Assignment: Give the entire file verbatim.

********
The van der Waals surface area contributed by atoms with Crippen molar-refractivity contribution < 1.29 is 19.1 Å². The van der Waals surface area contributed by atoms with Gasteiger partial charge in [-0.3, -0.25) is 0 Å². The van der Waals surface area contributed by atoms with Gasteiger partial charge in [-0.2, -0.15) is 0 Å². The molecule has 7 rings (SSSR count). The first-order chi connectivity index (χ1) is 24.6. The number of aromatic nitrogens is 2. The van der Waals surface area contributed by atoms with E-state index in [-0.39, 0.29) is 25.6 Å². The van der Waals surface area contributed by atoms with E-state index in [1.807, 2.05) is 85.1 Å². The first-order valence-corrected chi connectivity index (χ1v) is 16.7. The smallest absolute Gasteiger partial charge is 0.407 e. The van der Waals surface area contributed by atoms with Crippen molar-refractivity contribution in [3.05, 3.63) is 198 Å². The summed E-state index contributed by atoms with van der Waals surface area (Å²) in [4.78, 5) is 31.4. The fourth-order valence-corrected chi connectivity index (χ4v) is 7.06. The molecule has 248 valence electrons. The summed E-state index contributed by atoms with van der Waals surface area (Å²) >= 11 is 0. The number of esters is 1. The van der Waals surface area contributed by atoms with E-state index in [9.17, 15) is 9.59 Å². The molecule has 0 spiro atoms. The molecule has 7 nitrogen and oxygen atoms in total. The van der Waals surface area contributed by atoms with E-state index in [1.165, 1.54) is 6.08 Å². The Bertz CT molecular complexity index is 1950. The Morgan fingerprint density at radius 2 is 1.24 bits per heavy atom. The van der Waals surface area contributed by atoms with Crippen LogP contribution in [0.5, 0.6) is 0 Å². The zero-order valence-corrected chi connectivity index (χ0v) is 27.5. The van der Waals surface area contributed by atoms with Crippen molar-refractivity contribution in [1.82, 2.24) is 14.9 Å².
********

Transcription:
The van der Waals surface area contributed by atoms with Crippen molar-refractivity contribution < 1.29 is 19.1 Å². The van der Waals surface area contributed by atoms with Gasteiger partial charge in [-0.3, -0.25) is 0 Å². The van der Waals surface area contributed by atoms with Gasteiger partial charge in [-0.2, -0.15) is 0 Å². The molecule has 7 rings (SSSR count). The first-order chi connectivity index (χ1) is 24.6. The number of aromatic nitrogens is 2. The van der Waals surface area contributed by atoms with E-state index in [-0.39, 0.29) is 25.6 Å². The van der Waals surface area contributed by atoms with E-state index in [1.807, 2.05) is 85.1 Å². The first-order valence-corrected chi connectivity index (χ1v) is 16.7. The smallest absolute Gasteiger partial charge is 0.407 e. The van der Waals surface area contributed by atoms with Crippen molar-refractivity contribution in [3.05, 3.63) is 198 Å². The summed E-state index contributed by atoms with van der Waals surface area (Å²) in [4.78, 5) is 31.4. The fourth-order valence-corrected chi connectivity index (χ4v) is 7.06. The molecule has 248 valence electrons. The summed E-state index contributed by atoms with van der Waals surface area (Å²) >= 11 is 0. The number of esters is 1. The van der Waals surface area contributed by atoms with E-state index in [9.17, 15) is 9.59 Å². The molecule has 0 spiro atoms. The molecule has 7 nitrogen and oxygen atoms in total. The van der Waals surface area contributed by atoms with E-state index in [1.165, 1.54) is 6.08 Å². The Bertz CT molecular complexity index is 1950. The Morgan fingerprint density at radius 2 is 1.24 bits per heavy atom. The van der Waals surface area contributed by atoms with Crippen LogP contribution in [0.5, 0.6) is 0 Å². The zero-order valence-corrected chi connectivity index (χ0v) is 27.5. The van der Waals surface area contributed by atoms with Crippen molar-refractivity contribution in [1.82, 2.24) is 14.9 Å².